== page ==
Virtualization Is Hot, but Is It Secure?

Sue Marquette Poremba

The growth of virtualization is a hot topic these days, including at IT Business Edge. Arthur Cole presents his top 10 benefits for virtualization in enterprise. Mike Vizard talks about hybrid client virtualization. These are just two examples of the obvious upside to virtualization.


However, there are security concerns. Larry Barrett, writing for, reported on a CDW report that found that though 90 percent of companies surveyed are using virtualized servers, not everyone trusts their security:


62 percent confessed that despite all the well-documented benefits of virtualization -- particularly the reduction in energy consumption, the ease of configuring and managing servers and the freeing of cash to pursue other IT projects -- they still have a ton of applications that they don't feel comfortable running on virtual servers because of the criticality of the data and applications' functions.


That 62 percent may be on to something. A recent Gartner report stated that, over the next couple of years, 60 percent of virtual servers will be less secure than their physical counterparts.


As more workloads are virtualized, as workloads of different trust levels are combined and as virtualized workloads become more mobile, the security issues associated with virtualization become more critical to address.


Gartner listed the top six security risks:


  • Security isn't initially involved in the virtualization projects.
  • A compromise of the virtualization layer could result in the compromise of all hosted workloads.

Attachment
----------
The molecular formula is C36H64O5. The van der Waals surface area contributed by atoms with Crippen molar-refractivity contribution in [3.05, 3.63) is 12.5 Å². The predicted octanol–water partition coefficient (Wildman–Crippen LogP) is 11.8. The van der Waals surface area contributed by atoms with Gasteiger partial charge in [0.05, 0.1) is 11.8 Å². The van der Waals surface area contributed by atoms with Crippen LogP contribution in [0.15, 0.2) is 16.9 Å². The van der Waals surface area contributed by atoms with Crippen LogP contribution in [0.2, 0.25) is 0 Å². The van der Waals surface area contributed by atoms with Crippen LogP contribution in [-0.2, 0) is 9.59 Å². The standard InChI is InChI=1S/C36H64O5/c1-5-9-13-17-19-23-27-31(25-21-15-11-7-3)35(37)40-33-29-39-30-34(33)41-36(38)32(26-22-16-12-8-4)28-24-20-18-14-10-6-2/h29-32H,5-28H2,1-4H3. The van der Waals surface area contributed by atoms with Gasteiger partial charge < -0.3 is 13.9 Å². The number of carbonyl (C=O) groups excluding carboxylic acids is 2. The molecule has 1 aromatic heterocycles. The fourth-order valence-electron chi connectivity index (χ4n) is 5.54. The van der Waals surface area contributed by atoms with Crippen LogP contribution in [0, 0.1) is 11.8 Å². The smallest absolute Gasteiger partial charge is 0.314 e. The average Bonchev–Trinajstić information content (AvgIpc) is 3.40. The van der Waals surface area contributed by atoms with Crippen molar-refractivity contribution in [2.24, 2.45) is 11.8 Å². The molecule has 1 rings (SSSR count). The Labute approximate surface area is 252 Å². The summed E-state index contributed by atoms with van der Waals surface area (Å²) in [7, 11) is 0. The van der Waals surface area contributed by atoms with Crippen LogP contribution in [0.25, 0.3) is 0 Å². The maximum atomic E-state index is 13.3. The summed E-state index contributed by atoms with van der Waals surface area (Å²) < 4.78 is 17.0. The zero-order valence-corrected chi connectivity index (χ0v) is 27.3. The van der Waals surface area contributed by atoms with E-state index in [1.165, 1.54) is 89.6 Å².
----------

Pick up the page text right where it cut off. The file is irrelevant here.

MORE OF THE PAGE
• Workloads of different trust levels are consolidated onto a single physical server without sufficient separation.
  • Adequate controls on administrative access to the hypervisor/VMM layer and to administrative tools are lacking.
  • The lack of visibility and controls on internal virtual networks created for VM-to-VM communications blinds existing security policy enforcement mechanisms.
  • There is a potential loss of separation of duties for network and security controls.


Gartner also provided solutions for each risk, but I think this said it best:


Security professionals need to realize that risk that isn't acknowledged and communicated cannot be managed. They should start by looking at extending their security processes, rather than buying more security, to address security in virtualized data centers.

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Mar 26, 2010 11:37 AM abcdefg abcdefg abcdefg abcdefg  says:

It's about time to see that the importance of controlling and monitoring administrators, and privileged users' in general, is set to increasingly grow and get the attention it deserves.  With virtualization becoming the de facto platform and cloud computing gaining more traction, the threat posed by privileged users will become more critical and challenging to manage over the next few years. 

To find out more about the importance of managing privileged users in virtual and cloud environments, please read my recent blog at

Shirief Nosseir



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